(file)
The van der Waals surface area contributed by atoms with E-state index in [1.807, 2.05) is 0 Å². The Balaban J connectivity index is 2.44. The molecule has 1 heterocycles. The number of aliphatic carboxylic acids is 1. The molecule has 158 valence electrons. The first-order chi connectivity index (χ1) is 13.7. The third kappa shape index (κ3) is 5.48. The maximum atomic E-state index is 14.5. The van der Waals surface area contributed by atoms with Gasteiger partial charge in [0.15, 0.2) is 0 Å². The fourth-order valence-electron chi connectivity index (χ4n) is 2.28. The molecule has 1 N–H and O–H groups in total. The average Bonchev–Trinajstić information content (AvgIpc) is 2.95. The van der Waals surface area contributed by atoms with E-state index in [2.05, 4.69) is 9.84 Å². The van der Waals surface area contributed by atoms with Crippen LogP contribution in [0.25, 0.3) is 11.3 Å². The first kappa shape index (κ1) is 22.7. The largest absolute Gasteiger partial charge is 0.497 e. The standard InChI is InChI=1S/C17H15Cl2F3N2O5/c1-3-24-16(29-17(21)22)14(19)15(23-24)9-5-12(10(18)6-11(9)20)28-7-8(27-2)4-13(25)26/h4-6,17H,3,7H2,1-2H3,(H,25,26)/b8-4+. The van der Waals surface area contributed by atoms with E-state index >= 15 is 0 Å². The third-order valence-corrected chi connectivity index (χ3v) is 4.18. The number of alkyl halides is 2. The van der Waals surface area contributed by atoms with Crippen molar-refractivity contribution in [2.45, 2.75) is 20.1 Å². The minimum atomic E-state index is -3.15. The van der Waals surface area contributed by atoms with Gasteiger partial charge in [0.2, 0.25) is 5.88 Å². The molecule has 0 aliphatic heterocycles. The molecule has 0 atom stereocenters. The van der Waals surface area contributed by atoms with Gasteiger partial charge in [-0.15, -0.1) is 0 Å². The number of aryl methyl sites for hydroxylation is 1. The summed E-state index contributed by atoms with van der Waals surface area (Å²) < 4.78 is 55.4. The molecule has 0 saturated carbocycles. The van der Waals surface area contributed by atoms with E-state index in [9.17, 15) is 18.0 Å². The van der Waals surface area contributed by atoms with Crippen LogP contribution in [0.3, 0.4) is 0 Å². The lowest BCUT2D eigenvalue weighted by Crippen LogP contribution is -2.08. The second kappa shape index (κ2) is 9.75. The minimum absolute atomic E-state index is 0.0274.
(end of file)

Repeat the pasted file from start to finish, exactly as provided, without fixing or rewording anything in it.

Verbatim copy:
The van der Waals surface area contributed by atoms with E-state index in [1.807, 2.05) is 0 Å². The Balaban J connectivity index is 2.44. The molecule has 1 heterocycles. The number of aliphatic carboxylic acids is 1. The molecule has 158 valence electrons. The first-order chi connectivity index (χ1) is 13.7. The third kappa shape index (κ3) is 5.48. The maximum atomic E-state index is 14.5. The van der Waals surface area contributed by atoms with Gasteiger partial charge in [0.15, 0.2) is 0 Å². The fourth-order valence-electron chi connectivity index (χ4n) is 2.28. The molecule has 1 N–H and O–H groups in total. The average Bonchev–Trinajstić information content (AvgIpc) is 2.95. The van der Waals surface area contributed by atoms with E-state index in [2.05, 4.69) is 9.84 Å². The van der Waals surface area contributed by atoms with Crippen LogP contribution in [0.25, 0.3) is 11.3 Å². The first kappa shape index (κ1) is 22.7. The largest absolute Gasteiger partial charge is 0.497 e. The standard InChI is InChI=1S/C17H15Cl2F3N2O5/c1-3-24-16(29-17(21)22)14(19)15(23-24)9-5-12(10(18)6-11(9)20)28-7-8(27-2)4-13(25)26/h4-6,17H,3,7H2,1-2H3,(H,25,26)/b8-4+. The van der Waals surface area contributed by atoms with E-state index >= 15 is 0 Å². The third-order valence-corrected chi connectivity index (χ3v) is 4.18. The number of alkyl halides is 2. The van der Waals surface area contributed by atoms with Crippen molar-refractivity contribution in [2.45, 2.75) is 20.1 Å². The minimum atomic E-state index is -3.15. The van der Waals surface area contributed by atoms with Gasteiger partial charge in [0.2, 0.25) is 5.88 Å². The molecule has 0 aliphatic heterocycles. The molecule has 0 atom stereocenters. The van der Waals surface area contributed by atoms with Gasteiger partial charge in [-0.15, -0.1) is 0 Å². The number of aryl methyl sites for hydroxylation is 1. The summed E-state index contributed by atoms with van der Waals surface area (Å²) < 4.78 is 55.4. The molecule has 0 saturated carbocycles. The van der Waals surface area contributed by atoms with E-state index in [9.17, 15) is 18.0 Å². The van der Waals surface area contributed by atoms with Crippen LogP contribution in [0.3, 0.4) is 0 Å². The lowest BCUT2D eigenvalue weighted by Crippen LogP contribution is -2.08. The second kappa shape index (κ2) is 9.75. The minimum absolute atomic E-state index is 0.0274.